BTW, you can read one of these reviews of The Selfish Genius on the The Times website. It looks like her focus is on epigenetics and the inheritance of acquired characteristics. There's no indication from the review that she has clued into the adaptationist vs pluralist controversy that's been at the heart of most criticism of Dawkins for the past thirty years.

This seems strange for a person who just got a Ph.D. for studying evolutionary theory.

At least New Scientist had the good sense to identify the article as "comment." This should alert readers to take Elsdon-Baker's opinion with a large grain of salt. It looks very much like the article is part of a publicity campaign associated with the upcoming release of her book.

Move along folks. There's nothing new here. Modern (pluralist) evolutionary theory is not about to be overturned.


Dave WIsker said...

I liked this statement:

"However, it is important to note that LGT does not necessarily challenge Dawkins's selfish gene metaphor: these transposable elements could be seen as a sort of selfish replicator as outlined in The Extended Phenotype."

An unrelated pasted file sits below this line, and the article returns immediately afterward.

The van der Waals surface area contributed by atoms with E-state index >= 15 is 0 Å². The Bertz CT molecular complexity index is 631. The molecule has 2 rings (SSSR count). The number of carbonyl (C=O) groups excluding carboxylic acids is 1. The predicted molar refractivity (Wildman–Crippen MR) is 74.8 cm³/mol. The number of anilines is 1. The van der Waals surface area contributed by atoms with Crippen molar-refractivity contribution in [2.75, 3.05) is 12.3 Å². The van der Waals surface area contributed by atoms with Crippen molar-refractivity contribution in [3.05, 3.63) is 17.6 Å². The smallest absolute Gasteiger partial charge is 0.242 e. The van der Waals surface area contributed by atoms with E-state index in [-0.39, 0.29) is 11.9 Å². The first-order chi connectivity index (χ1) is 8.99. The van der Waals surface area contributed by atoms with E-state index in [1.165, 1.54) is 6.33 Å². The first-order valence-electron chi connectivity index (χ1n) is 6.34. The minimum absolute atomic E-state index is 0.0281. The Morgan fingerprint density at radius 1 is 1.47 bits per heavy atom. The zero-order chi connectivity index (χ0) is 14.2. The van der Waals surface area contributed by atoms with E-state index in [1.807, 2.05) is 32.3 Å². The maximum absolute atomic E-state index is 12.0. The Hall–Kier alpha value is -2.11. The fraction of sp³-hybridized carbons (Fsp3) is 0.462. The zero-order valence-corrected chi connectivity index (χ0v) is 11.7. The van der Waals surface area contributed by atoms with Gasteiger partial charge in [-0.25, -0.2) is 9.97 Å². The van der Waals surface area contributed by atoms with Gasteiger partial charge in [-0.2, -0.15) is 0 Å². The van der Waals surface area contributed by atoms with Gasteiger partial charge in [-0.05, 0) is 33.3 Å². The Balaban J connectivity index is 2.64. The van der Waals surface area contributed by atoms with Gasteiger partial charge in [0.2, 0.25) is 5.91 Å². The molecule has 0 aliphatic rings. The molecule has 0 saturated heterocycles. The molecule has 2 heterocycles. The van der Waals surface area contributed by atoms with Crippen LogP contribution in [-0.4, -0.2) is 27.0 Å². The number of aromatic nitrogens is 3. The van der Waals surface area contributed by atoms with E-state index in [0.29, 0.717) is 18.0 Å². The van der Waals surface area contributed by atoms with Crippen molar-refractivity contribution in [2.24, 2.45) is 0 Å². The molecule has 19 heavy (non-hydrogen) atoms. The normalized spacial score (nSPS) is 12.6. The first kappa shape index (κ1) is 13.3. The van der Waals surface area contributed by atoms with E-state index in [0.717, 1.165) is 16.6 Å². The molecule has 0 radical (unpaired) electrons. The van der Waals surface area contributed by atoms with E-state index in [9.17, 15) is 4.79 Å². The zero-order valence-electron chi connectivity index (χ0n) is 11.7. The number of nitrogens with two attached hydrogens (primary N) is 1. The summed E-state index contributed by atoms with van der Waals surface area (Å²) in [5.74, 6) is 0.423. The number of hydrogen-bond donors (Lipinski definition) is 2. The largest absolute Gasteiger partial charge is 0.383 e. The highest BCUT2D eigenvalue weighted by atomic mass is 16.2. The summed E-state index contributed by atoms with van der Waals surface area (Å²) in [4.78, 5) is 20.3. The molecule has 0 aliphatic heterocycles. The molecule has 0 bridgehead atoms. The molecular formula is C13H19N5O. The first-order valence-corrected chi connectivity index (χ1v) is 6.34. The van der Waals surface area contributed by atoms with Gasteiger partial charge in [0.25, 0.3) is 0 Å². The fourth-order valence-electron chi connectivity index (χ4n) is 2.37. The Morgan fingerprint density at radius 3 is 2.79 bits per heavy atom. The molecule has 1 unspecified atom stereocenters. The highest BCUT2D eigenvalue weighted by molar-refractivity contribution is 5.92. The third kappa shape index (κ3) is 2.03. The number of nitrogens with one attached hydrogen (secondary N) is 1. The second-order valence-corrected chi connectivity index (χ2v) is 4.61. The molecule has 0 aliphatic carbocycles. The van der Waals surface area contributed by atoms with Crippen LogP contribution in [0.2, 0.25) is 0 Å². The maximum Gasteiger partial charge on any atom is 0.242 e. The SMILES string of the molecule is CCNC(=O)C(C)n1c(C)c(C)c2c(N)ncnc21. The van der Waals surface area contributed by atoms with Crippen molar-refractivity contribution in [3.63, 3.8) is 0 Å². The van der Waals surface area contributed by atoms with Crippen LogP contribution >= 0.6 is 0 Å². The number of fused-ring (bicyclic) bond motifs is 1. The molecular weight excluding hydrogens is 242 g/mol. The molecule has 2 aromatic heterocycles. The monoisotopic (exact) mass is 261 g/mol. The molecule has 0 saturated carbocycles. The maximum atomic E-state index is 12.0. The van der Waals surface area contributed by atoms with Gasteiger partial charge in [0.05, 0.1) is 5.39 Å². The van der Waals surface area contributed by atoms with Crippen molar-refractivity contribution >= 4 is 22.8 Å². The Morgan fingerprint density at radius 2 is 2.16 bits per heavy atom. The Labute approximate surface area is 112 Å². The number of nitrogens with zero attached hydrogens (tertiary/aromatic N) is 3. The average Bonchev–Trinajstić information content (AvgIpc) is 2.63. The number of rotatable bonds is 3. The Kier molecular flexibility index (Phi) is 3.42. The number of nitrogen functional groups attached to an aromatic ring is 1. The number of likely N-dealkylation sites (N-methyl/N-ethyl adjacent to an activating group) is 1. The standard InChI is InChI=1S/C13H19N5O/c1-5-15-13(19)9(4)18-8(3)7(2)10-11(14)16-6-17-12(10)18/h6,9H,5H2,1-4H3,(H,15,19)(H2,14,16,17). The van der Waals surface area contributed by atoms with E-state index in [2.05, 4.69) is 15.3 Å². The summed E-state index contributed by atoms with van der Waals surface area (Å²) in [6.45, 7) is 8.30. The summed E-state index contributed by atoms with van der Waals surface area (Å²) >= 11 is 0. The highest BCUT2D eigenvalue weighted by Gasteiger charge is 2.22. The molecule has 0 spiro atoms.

I'd recommend she read Robert Trivers and Austin Burt's "Genes in Conflict: The Biology of Selfish Genetic Elements". That would ease her breathlessness, I'm sure. brteathlessness over this

Carlo said...

I wonder if there's ever going to be a point where we can curb the out-of-control sensationalism occurring in some sectors of scientific discourse (public or technical)? It's getting annoying to read about how microRNAs, or epigenetics (please define, thank you) changes everything. I heard a bunch of talks at this year's SMBE meeting where such terms were thrown around coupled to other terms only slightly below the level of 'paradigm shift' on the hyperbole scale without any kind of evidence to back up such excitement.